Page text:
One of the biggest lies about new-age spirituality and places that practice them (like some Social Media communities and some 12-step programs) is that we’re going to feel better just by engaging in practices meant to “elevate” us. We’re so often told to stop hanging onto the past, and not to worry about tomorrow, to sit in the present moment, and enjoy it for what it is. Quit all this suffering already! Get spiritual! Meditate! Feel better!
But what if you can’t? What if no matter how hard you try you don’t feel those cozy, warm rays of God’s love or feel that inner peace that’s supposed to be brought on by your sobriety and mindfulness? Why can’t you be serene? Everybody else seems to be. Chances are you might get even more distressed about… being distressed. Next, you’ll feel shame and inadequacy. You’ll wonder what is wrong with you that you just cannot “get it”—this will only further batter your already fragile ego. So in the most paradoxical way, spirituality, meditation—all those things intended to make you all better might actually do some damage if they don’t resonate with you.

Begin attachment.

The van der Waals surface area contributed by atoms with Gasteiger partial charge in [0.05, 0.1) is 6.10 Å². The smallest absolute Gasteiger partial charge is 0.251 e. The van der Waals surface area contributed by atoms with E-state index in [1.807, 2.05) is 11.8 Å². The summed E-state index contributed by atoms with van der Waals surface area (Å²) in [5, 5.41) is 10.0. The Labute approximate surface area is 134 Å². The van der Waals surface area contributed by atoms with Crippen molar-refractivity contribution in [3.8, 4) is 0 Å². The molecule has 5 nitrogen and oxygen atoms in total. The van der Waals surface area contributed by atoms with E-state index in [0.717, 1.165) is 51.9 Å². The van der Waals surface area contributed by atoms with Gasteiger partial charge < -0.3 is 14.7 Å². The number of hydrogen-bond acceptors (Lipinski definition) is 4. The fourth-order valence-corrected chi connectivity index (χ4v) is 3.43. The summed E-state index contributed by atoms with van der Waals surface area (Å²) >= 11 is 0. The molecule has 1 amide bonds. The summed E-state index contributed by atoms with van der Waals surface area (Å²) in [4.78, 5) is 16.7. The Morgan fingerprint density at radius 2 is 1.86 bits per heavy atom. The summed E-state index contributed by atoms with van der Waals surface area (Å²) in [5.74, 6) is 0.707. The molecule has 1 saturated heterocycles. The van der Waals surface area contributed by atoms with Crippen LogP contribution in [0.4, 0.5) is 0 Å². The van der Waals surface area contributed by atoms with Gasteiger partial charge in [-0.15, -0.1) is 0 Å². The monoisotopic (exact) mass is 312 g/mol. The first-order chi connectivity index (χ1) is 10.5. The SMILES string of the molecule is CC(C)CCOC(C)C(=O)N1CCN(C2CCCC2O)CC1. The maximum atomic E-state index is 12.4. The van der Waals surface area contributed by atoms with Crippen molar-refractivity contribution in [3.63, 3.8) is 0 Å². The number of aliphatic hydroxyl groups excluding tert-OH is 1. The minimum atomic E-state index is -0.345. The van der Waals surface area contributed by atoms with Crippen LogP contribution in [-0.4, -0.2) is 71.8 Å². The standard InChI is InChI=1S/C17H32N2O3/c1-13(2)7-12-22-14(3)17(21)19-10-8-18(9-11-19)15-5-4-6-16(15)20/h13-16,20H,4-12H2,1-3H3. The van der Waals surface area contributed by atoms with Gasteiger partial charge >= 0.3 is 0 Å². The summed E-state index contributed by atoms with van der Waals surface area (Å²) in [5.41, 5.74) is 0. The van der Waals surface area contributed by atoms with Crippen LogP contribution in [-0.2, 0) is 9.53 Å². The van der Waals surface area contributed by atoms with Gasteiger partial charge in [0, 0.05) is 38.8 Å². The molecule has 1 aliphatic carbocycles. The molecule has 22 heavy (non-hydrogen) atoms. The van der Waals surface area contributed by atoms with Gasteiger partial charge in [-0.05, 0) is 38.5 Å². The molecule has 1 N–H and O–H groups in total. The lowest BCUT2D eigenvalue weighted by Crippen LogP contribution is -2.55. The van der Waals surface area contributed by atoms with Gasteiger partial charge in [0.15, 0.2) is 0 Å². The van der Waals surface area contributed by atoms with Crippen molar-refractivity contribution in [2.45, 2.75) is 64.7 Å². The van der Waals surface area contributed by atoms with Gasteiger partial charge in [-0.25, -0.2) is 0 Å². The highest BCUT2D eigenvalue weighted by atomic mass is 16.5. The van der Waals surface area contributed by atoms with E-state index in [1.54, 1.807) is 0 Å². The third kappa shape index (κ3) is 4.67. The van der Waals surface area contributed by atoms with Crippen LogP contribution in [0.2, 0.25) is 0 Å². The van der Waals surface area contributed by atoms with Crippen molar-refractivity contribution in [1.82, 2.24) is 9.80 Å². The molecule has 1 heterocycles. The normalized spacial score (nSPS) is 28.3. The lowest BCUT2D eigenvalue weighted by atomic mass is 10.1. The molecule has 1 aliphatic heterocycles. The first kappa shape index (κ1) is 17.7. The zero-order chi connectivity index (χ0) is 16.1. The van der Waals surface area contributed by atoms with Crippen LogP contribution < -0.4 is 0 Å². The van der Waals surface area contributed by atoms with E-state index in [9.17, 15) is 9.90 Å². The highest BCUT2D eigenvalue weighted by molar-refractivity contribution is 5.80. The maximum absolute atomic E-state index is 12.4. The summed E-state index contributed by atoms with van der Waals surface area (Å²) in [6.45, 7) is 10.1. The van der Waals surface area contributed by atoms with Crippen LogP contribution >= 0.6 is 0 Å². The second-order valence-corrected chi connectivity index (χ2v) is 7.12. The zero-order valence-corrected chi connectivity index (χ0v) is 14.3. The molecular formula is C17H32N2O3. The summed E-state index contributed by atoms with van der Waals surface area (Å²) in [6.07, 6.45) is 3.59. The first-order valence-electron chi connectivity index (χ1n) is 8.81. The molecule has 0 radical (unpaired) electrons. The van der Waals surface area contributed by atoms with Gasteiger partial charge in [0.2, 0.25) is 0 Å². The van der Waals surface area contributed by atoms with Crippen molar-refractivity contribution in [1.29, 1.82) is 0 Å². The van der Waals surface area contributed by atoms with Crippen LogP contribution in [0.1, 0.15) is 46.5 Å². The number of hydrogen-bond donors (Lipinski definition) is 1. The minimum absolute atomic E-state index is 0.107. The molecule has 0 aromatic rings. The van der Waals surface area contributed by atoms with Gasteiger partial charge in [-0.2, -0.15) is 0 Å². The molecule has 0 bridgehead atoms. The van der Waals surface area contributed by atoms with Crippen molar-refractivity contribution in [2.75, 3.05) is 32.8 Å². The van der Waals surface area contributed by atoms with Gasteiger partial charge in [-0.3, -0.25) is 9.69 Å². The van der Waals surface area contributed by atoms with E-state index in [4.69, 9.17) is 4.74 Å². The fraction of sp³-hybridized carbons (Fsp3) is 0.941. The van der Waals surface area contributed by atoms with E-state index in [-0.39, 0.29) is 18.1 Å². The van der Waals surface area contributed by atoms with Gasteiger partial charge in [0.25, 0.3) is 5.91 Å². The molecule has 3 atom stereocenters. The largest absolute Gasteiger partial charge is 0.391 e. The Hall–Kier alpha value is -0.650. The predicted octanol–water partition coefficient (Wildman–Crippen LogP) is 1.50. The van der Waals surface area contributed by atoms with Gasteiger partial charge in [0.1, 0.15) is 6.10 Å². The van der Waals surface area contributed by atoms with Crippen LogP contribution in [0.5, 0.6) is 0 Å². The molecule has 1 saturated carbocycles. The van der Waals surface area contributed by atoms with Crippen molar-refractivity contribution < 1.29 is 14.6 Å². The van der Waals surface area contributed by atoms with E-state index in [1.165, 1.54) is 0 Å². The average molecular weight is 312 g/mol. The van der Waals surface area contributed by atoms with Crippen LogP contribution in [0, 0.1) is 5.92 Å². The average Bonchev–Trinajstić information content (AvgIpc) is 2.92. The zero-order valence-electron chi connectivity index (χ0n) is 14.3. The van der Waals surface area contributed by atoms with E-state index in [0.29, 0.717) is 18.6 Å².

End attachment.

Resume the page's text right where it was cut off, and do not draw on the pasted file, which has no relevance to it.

In my own recovery journey through and out of spirituality, and into relational connections, I’ve experienced all those feelings of shame, guilt, inadequacy… I thought I belonged (in the 12-step program) but it was turning out I didn’t belong all that much. I lived in fear that I would be exposed as a fraud—someone who’s doing the program wrong, someone who was beyond saving. I was sober, but I’ve felt desperate and stressed. Today, I know that having great common sense is what helped me to not relapse over those feelings, or get so down on myself that I wouldn’t be able to function. My belief in reality and my self-compassion has carried me through the sometimes-toxic spirituality of 12 Step groups. Yes, spirituality works for some people and it’s extremely beneficial for them, but we cannot apply one-size-fits-all when it comes to inner work.
This is why I think that it’s okay to feel down and it’s ok to not jive with everybody else’s happy vibes. It’s far better to sit with difficult feelings than trying to pretend they don’t exist. Force-feeding yourself false Positivity is never going to work, because in recovery we must be authentic. When we’re not authentic, we’re in cognitive dissonance—“a state where we hold two or more contradictory beliefs, ideas, or values, or participate in an action that goes against one of these three, and experience psychological stress because of that.” That kind of state is what leads to denial, which leads to break from reality.
So, allow yourself to be true to yourself as you stay in your feelings and honor them. And find someone you feel safe with and trust so that you can talk about those feelings. And no feeling lasts forever, so you will get to a better place eventually and authentically, without shame.
Photo by Sydney Sims on Unsplash
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